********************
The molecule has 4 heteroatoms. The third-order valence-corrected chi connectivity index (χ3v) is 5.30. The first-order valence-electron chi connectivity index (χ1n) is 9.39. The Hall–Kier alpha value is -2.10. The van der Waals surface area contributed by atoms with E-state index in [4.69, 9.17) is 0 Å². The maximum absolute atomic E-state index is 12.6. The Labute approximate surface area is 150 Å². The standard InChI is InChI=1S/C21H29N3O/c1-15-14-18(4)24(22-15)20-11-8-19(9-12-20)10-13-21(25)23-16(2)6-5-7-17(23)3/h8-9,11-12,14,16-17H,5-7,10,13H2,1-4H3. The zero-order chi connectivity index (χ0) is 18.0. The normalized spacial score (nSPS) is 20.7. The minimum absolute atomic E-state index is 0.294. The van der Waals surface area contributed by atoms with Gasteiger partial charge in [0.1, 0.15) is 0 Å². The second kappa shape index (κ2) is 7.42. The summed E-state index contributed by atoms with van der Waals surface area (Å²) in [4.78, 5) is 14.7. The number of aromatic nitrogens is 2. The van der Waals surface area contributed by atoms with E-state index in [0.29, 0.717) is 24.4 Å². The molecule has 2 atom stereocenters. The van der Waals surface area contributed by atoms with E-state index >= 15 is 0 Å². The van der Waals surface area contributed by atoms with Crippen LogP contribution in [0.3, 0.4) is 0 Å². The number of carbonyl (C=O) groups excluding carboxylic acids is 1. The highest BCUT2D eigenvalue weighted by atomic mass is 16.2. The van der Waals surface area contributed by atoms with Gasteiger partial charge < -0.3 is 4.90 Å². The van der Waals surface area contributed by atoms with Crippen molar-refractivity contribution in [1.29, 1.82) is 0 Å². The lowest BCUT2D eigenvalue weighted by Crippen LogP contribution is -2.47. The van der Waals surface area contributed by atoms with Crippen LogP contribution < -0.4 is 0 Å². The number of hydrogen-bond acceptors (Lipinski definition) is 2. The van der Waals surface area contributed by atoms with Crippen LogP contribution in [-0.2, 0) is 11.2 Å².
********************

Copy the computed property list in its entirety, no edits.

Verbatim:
The molecule has 4 heteroatoms. The third-order valence-corrected chi connectivity index (χ3v) is 5.30. The first-order valence-electron chi connectivity index (χ1n) is 9.39. The Hall–Kier alpha value is -2.10. The van der Waals surface area contributed by atoms with E-state index in [4.69, 9.17) is 0 Å². The maximum absolute atomic E-state index is 12.6. The Labute approximate surface area is 150 Å². The standard InChI is InChI=1S/C21H29N3O/c1-15-14-18(4)24(22-15)20-11-8-19(9-12-20)10-13-21(25)23-16(2)6-5-7-17(23)3/h8-9,11-12,14,16-17H,5-7,10,13H2,1-4H3. The zero-order chi connectivity index (χ0) is 18.0. The normalized spacial score (nSPS) is 20.7. The minimum absolute atomic E-state index is 0.294. The van der Waals surface area contributed by atoms with Gasteiger partial charge in [0.1, 0.15) is 0 Å². The second kappa shape index (κ2) is 7.42. The summed E-state index contributed by atoms with van der Waals surface area (Å²) in [4.78, 5) is 14.7. The number of aromatic nitrogens is 2. The van der Waals surface area contributed by atoms with E-state index in [0.29, 0.717) is 24.4 Å². The molecule has 2 atom stereocenters. The van der Waals surface area contributed by atoms with E-state index >= 15 is 0 Å². The van der Waals surface area contributed by atoms with Crippen LogP contribution in [0.3, 0.4) is 0 Å². The number of carbonyl (C=O) groups excluding carboxylic acids is 1. The highest BCUT2D eigenvalue weighted by atomic mass is 16.2. The van der Waals surface area contributed by atoms with Gasteiger partial charge < -0.3 is 4.90 Å². The van der Waals surface area contributed by atoms with Crippen molar-refractivity contribution in [1.29, 1.82) is 0 Å². The lowest BCUT2D eigenvalue weighted by Crippen LogP contribution is -2.47. The van der Waals surface area contributed by atoms with Crippen LogP contribution < -0.4 is 0 Å². The number of hydrogen-bond acceptors (Lipinski definition) is 2. The van der Waals surface area contributed by atoms with Crippen LogP contribution in [-0.2, 0) is 11.2 Å².